Talk:Proposed features/Tag:natural=fungus

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Totally inappropriate to map such things on OSM: too small, too many, too ephemeral, not readily verifiable by other mappers, GPS resolution not adequate. (as SK53 said on the natural=flowers page). --Polarbear w (talk) 22:51, 26 July 2017 (UTC)

This is worth mapping

I think people commonly mistake fungus for mushroom - and the original proposal did the same mistake. No, they are not small insignificant and short lived. Instead they are some of the biggest, heaviest and oldest organism living on earth: https://en.wikipedia.org/wiki/Honey_fungus

It would be a joke not to map these if we map trees! RicoZ (talk) 20:21, 2 February 2019 (UTC)

@RicoZ, they are just too ephemeral. Whereas street trees may last 100 years or so (often longer than the buildings), a fungal fruiting body will last days. Whereas we know how many trees there are in a country like GB (around 80 million Ash trees) and in most cities (typically low 10,000s for a city of around 500k), the number of ephemeral fungal fruiting bodies will be much higher. Also there are perfectly good applications - Observation.org; iNaturalist, iRecord - for recording fungi, all of which use OSM as a base layer. Lastly, I am interested in so-called microfungi which often grow on particular leaves of particular plants. Hope you're not adovating mapping those. SK53 (talk) 15:05, 3 February 2019 (UTC)
This is not about every single mushroom you will find in the forest or elsewhere but about the fungus that grows underground and may grow many thousands of years old. There are only a few of them that have been discovered and documented like https://www.biorxiv.org/content/10.1101/377234v2 but those are certainly more long lasting and bigger than most of the trees.
Thanks for mentioning the microfungi, I would not micro-map them but wondering if the area and pattern of their prevalence should be mapped? I am thinking about vegetation levels so might somehow include the idea of "parasitic" vegetation into my thoughts. RicoZ (talk) 21:31, 4 February 2019 (UTC)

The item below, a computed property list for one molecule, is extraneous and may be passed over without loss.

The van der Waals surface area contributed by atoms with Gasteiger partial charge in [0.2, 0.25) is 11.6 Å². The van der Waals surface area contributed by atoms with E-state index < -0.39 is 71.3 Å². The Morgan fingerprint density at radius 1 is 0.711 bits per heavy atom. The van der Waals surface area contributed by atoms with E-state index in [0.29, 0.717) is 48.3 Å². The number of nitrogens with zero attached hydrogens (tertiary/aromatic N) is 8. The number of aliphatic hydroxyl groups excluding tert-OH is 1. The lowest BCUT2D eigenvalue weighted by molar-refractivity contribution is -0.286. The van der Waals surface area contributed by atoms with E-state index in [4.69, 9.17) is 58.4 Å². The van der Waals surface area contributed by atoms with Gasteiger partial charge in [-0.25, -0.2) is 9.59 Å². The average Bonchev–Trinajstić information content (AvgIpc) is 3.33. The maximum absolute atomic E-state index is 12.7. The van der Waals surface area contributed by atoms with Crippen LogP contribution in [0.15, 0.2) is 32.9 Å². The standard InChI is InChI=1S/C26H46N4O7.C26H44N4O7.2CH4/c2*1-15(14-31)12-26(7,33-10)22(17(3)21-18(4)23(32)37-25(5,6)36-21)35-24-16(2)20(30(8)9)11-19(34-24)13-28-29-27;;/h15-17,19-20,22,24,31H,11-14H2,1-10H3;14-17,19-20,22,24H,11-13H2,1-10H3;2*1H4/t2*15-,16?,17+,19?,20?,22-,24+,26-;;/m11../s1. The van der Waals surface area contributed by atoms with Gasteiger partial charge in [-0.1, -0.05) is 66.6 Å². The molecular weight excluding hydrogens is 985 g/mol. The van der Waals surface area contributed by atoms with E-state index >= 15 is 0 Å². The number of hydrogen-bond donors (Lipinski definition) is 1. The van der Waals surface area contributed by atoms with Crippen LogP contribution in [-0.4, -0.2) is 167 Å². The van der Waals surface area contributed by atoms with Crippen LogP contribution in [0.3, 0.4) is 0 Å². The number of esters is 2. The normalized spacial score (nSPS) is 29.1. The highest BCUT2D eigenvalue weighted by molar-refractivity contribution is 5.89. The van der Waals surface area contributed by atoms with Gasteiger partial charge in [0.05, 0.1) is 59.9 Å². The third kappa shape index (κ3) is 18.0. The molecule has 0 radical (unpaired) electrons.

How to map

How could a mapper identify such an area for mapping, or how can a mapper verify that an already mapped area is indeed covered by such a fungus? --Lyx (talk) 10:54, 3 February 2019 (UTC)
Good question. We have to rely on the scientists publishing their data (https://www.biorxiv.org/content/10.1101/377234v2) and so far they published gps tables of points where a particular individual has been found (https://www.biorxiv.org/highwire/filestream/130618/field_highwire_adjunct_files/1/377234-2.xlsx). There is also a sketch of a map inside the paper. Not sure if the current proposal to map them as area is flexible enough if all we have is a collection of known points. It might be possible to extrapolate an area from the points - we are not mapping them in 3D anyway so a good approximation may be sufficient? Or should we introduce collections of points? RicoZ (talk) 21:31, 4 February 2019 (UTC)
After some thought I would definitely prefer to do the abstraction/generalization and map an approximate area instead of a collection of "precisely known" points. The generalization is much more generally useful, the error margin should be fairly small and it is possible the margins will be somewhat changing over time. RicoZ (talk) 22:10, 9 February 2019 (UTC)